President Cyril Ramaphosa. Picture: Elmond Jiyane/GCIS
President Cyril Ramaphosa. Picture: Elmond Jiyane/GCIS

Cyril Ramaphosa’s speechwriters should be given an A for effort. If the president was looking for an address that would paint a picture of his office as a hive of activity, consequence and determination, then his comms staff delivered in spades this week.

The work being done in the presidency is about action, not talk,” Ramaphosa told parliament during the budget vote address for the presidency on Wednesday. “It is about rolling up our sleeves and getting things done.”

In an hour-long paean to his office, Ramaphosa told us of the miracles that have been wrought, and the wonders that still await us.

The Gospel according to Cyril is no doubt impressive, and compelling. But as is so often the case when he speaks, I found myself imagining what it would be like to live in a county that even halfway approximated the one he was speaking of.

For starters, there was an awful lot of talk about “an ethical, capable and developmental state”.

Now, given the abyss of ethics and capacity, not to mention development, it might have been more accurate to speak simply of a state on the brink of failure.

But let’s be charitable. After all, we could always blame all of that – as Ramaphosa did – on “a prolonged period in which state capacity was severely weakened and several state institutions strayed from their mandates”.

A capable state, we were told, “is well-run and well-managed, with clear lines of responsibility and accountability.” Actions are “effectively aligned with intentions”; programmes are “synchronised”; resources are used “to their best effect”; and policymaking is “coherent and evidence-based”.

Not, in other words, the state as we know it in SA.   

Some slick PR

So what has the presidency been up to? Here’s a non-exhaustive list:

Ramaphosa has signed individual performance agreements with cabinet ministers, and these are available online. Only, they were signed in October and November – two years after he first mooted the idea. And there’s still no sign of the cabinet lifestyle audits that were promised at the same time.

Cyril the ditherer strikes again.

The presidency is also working towards building a public service that is “ethical, experienced, skilled and selfless”. Given that 6,140 of these loyal public servants fraudulently claimed more than R41m from the temporary employer/employee relief scheme (Ters) last year, I’d say there’s a way to go.

Relatedly, the resources in a capable state are used “for the benefit of people and not self-enrichment”. It’s a pity Ramaphosa couldn’t be in two rooms at the same time on Wednesday. He may have heard Special Investigations Unit head Andy Mothibi tell parliament’s standing committee on public accounts how his unit has prioritised investigations into R14.3bn in alleged Covid-related procurement corruption – a “first” of this scale of graft.

Maybe, instead, we should celebrate the small wins ​ like the “evidence-based policymaking” which Ramaphosa claims was evident in SA’s response to Covid.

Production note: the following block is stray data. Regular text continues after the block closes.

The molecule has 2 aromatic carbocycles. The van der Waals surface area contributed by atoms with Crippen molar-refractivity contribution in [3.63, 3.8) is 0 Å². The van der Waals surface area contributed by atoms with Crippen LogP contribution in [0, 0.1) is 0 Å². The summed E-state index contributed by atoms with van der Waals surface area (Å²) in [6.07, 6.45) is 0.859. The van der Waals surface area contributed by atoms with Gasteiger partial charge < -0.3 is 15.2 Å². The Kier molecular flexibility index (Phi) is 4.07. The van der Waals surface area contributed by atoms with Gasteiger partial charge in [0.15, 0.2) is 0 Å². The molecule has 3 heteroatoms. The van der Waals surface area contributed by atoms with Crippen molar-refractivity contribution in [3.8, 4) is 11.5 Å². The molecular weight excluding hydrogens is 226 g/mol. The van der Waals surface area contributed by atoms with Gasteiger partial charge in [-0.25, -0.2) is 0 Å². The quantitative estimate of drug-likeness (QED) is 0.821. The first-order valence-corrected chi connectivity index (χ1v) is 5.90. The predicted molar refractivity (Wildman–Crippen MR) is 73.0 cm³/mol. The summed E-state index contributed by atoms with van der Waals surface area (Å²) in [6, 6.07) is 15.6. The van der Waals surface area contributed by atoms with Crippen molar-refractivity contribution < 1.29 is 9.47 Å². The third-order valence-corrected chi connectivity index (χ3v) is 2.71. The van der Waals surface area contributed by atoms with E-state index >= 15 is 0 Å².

Presumably he was referring here to the decision to close the beaches, but simultaneously ramp up the numbers at religious gatherings? Perhaps the decision to fill taxis to capacity? Or the permissibility of “cropped bottoms”, if they’re worn with winter shoes?

Then there’s our vaccination programme: more than 1-million people have now received their first dose of the vaccine. Add in the 500,000-odd health-care workers who are fully vaccinated, and SA is sitting on a princely 2.6% of the population who’ve received a vaccine (0.8% fully vaccinated). As a point of reference, Our World in Data puts Brazil’s first-dose vaccination rate at 21.6%, India at 12.3% and Russia at 11.45%. But go, SA, go!

While we’re celebrating, let’s not forget SA’s “low-carbon economic transition”. (We’ll pretend minerals & energy minister Gwede Mantashe didn’t tell parliament in his budget vote speech that “we are going to be a major player in gas and oil”. And don’t mention the stultifying pace of the renewable energy power procurement programme.) 

On the bright side, at least we’ve settled on 11 bidders for the emergency power procurement programme (let’s hear it for the 20-year Karpowership deal).

And employment? Well, the Presidential Employment Stimulus has created 700,000 “opportunities”, we’re told. 

But, lest any of the 7.2-million unemployed South Africans (now 32.6% of the population on the narrow definition) get too excited, that’s not 700,000 jobs. It’s actually 422,000 jobs. The remaining “opportunities” are 110,000 “awards for livelihood support” and 162,000 “awards in process” – in other words, agricultural production input vouchers, awards to the creative sector, and income support for the early childhood development sector.

The elephant in the room

It’s on the issue of corruption, however, that Ramaphosa was most infuriating.

On the one hand, he told us how his administration has “taken decisive measures to end state capture and fight corruption”, and that it has “acted swiftly to address allegations of corruption in Covid-related procurement”.

In another breath, however, he related how “disheartening it is to read on a daily basis about corruption allegations”.

And that, right there, is the problem. 

For all that Ramaphosa blames Jacob Zuma and the “nine lost years” for the state of the country today – handily glossing over the fact that he was deputy president of SA for much of that time – there’s no escaping the fact that rampant corruption continues on his watch.

R41m siphoned from Ters beneficiaries and R14.3bn in alleged procurement corruption – that can’t be handed off as a Zuma failing. And did I hear someone say, “Digital Vibes”?

De Villiers is the features editor of the FM


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